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Consumer Behavior

The Surprising Psychology of Christmas Advertisements

How companies go beyond Santa Claus jingles.

Key points

  • Christmas advertisements don't just tap into seasonal joys, they tap into our brain's associations.
  • Brands that consistently use Christmas in their advertisements are tapping into a broader semantic network.
  • Companies take this above and beyond by using Christmas as a prototypical exemplar for a larger category.

In the long history of advertising, plenty of commercials have annoyed and even enraged their audiences. Only a select handful, however, have produced the kind of "cringe" reaction as Peloton's 2019 Christmas advertisement.

Few readers will need reminding, but the ad depicted a young woman coming home to find that her husband had bought her a Peloton exercise bike for Christmas. The rest of the ad covers her vlog-style documentation of her workout regimen over the next few weeks, pedaling along with a facial expression that can only be described as "exasperated ambivalence".

Predictably, the ad was met with mockery, derision, and countless parodies.

It's easy in hindsight to poke fun, but you can easily see the seed they're trying to plant for their consumer: the idea of a Peloton Bike as a must-have Christmas gift.

In the aim of the commercial, they're far from alone. For most companies, the winter holidays are a massive opportunity for seasonal sales.

But for certain companies who think bigger, Christmas is part of a larger strategy. It becomes an essential element for consumer psychology from an associative learning perspective, by tapping into the way humans discern patterns. How do companies leverage Christmas in this way? Let's dive into the psychology of Christmas advertisements.

How Companies Harness the Brain's Associations

Before we can see how Christmas comes into the equation, we need to examine what a brand is at the level of psychology. Put simply, a brand is a "concept" — a collection of associations that are organized in our brain's semantic network.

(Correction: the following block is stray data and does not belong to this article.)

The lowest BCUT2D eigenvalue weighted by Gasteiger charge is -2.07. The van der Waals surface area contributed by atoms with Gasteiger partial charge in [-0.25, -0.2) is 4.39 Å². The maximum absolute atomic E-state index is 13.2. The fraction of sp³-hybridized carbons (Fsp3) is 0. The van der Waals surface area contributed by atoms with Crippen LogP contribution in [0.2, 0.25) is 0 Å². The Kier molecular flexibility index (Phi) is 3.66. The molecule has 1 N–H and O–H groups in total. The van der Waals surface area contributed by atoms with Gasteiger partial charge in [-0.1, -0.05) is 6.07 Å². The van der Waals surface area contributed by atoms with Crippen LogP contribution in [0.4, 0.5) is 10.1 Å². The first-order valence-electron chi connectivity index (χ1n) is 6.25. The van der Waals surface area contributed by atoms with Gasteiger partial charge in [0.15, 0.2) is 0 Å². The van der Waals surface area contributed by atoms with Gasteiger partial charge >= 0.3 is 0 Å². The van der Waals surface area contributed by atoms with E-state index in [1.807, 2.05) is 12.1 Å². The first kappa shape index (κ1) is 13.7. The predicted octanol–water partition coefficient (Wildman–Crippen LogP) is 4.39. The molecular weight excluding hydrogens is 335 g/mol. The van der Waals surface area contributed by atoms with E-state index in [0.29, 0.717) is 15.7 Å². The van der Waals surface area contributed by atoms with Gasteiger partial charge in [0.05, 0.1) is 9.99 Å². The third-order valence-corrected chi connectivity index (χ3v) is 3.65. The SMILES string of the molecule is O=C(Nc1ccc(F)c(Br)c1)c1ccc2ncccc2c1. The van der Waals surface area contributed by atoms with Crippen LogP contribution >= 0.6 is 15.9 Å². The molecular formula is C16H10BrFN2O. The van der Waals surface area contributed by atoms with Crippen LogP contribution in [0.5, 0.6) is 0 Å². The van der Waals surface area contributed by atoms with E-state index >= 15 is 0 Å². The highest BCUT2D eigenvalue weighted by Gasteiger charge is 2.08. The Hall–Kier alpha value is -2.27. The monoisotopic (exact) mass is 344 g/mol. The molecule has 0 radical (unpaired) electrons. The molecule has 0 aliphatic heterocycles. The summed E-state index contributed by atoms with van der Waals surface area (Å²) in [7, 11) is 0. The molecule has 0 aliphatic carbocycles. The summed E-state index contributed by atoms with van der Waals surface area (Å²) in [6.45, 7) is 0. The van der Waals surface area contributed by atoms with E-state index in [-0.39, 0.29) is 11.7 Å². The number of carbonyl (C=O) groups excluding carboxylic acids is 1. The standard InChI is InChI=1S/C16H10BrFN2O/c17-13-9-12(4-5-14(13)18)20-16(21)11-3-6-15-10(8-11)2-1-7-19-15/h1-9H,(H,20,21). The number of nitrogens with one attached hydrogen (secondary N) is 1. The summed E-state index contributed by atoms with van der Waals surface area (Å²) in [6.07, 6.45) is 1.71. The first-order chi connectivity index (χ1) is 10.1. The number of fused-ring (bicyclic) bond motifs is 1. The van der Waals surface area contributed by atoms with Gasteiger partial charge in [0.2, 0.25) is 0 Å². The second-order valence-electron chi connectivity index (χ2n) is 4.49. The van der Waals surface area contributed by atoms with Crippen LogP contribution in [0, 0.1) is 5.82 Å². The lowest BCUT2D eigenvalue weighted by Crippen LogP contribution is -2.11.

In this way, brands are just like everything else we've come to know. We understand the concept of a "tree" as a "woody, leafy plant that is typically pretty large," etc... Brands are the same way, with their own sets of associations. Coke is forever tied to "happiness," Apple to "minimalism," Under Armour to the "triumphant underdog," etc.

These associations are big business, and building them is no easy task. While there are no "hacks," there is a crucial strategy that takes advantage of how the brain naturally learns about all concepts in the world (including brands). It's called a prototype.

Think about learning a concept we all know: a dog. Chances are, you were never told the defining features of canines. Instead, our brains — being statistical sponges — just soaked in this information about the world. You've encountered 100s of different dogs in books, movies, and life, which has helped build out the concept in your mind.

Source: Hal Gatewood / Unsplash
Christmas associations rely on our brain's architecture
Source: Hal Gatewood / Unsplash

But here's the thing: The type of examples you get influences how quickly you develop the concept of "dog". Research finds that learning is best supported when you have outsized exposure to a prototype: a "good representative" for that concept. For dogs, for example, most people probably think of a dog like a golden lab instead of a hairless chihuahua. Of course, these are both, by definition, dogs, but the lab is more prototypical.

Throughout a lifetime, you'll probably get the concept of "dog" regardless. But you'll learn it much more quickly if you start with golden labs and then branch out to chihuahuas than the other way around.

So what does any of this have to do with companies and Christmas? Christmas advertisements are like golden labs: they're the prototype for the broader concept the company is working to associate. Because of this, they can become a crucial element of their overall strategy.

With this framework in mind, let's come back to Christmas.

The Strategy of Christmas Advertisements

For companies who play the long game, Christmas serves as a stellar prototype for building broader associations. Consider Coca-Cola.

The company has been driving connection through seasonal packaging, commercials, and advertisements galore since 1931! And while they didn't quite invent Santa Claus (as the popular myth would have you believe), their marketing team did create the cultural image we all have of him. This is why Santa is always decked out in Coke colors — a red robe with white trim. Think Christmas, and Coke is likely one of the first brands to come to mind. Marketing psychology at its most jolly.